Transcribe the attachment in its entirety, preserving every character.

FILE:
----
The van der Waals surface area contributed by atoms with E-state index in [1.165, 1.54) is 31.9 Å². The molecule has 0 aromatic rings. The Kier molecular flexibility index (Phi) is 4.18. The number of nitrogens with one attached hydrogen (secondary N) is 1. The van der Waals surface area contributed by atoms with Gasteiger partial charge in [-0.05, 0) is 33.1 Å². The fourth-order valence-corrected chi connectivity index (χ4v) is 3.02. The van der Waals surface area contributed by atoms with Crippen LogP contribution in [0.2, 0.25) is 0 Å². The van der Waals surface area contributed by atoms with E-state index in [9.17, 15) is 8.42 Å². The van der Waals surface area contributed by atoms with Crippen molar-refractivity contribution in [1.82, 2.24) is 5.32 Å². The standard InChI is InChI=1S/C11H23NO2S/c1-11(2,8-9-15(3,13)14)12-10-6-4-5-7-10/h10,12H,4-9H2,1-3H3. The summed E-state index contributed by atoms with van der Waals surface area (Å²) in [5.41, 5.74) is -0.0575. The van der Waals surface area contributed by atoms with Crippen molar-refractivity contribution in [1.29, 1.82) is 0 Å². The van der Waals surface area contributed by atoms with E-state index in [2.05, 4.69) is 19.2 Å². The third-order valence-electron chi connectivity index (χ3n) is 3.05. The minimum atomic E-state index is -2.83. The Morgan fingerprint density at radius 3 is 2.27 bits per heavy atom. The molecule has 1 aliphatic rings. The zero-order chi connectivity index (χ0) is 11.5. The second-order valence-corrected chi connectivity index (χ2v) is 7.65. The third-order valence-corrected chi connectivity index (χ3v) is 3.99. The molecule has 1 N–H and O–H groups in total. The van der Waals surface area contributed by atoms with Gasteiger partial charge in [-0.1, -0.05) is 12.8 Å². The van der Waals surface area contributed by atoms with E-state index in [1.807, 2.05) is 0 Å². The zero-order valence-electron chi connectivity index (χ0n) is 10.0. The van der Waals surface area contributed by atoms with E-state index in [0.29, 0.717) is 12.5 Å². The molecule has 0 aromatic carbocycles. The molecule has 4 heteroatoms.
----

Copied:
The van der Waals surface area contributed by atoms with E-state index in [1.165, 1.54) is 31.9 Å². The molecule has 0 aromatic rings. The Kier molecular flexibility index (Phi) is 4.18. The number of nitrogens with one attached hydrogen (secondary N) is 1. The van der Waals surface area contributed by atoms with Gasteiger partial charge in [-0.05, 0) is 33.1 Å². The fourth-order valence-corrected chi connectivity index (χ4v) is 3.02. The van der Waals surface area contributed by atoms with Crippen LogP contribution in [0.2, 0.25) is 0 Å². The van der Waals surface area contributed by atoms with E-state index in [9.17, 15) is 8.42 Å². The van der Waals surface area contributed by atoms with Crippen molar-refractivity contribution in [1.82, 2.24) is 5.32 Å². The standard InChI is InChI=1S/C11H23NO2S/c1-11(2,8-9-15(3,13)14)12-10-6-4-5-7-10/h10,12H,4-9H2,1-3H3. The summed E-state index contributed by atoms with van der Waals surface area (Å²) in [5.41, 5.74) is -0.0575. The van der Waals surface area contributed by atoms with Crippen molar-refractivity contribution in [1.29, 1.82) is 0 Å². The van der Waals surface area contributed by atoms with E-state index in [2.05, 4.69) is 19.2 Å². The third-order valence-electron chi connectivity index (χ3n) is 3.05. The minimum atomic E-state index is -2.83. The Morgan fingerprint density at radius 3 is 2.27 bits per heavy atom. The molecule has 1 aliphatic rings. The zero-order chi connectivity index (χ0) is 11.5. The second-order valence-corrected chi connectivity index (χ2v) is 7.65. The third-order valence-corrected chi connectivity index (χ3v) is 3.99. The molecule has 1 N–H and O–H groups in total. The van der Waals surface area contributed by atoms with Gasteiger partial charge in [-0.1, -0.05) is 12.8 Å². The van der Waals surface area contributed by atoms with E-state index in [1.807, 2.05) is 0 Å². The zero-order valence-electron chi connectivity index (χ0n) is 10.0. The van der Waals surface area contributed by atoms with E-state index in [0.29, 0.717) is 12.5 Å². The molecule has 0 aromatic carbocycles. The molecule has 4 heteroatoms.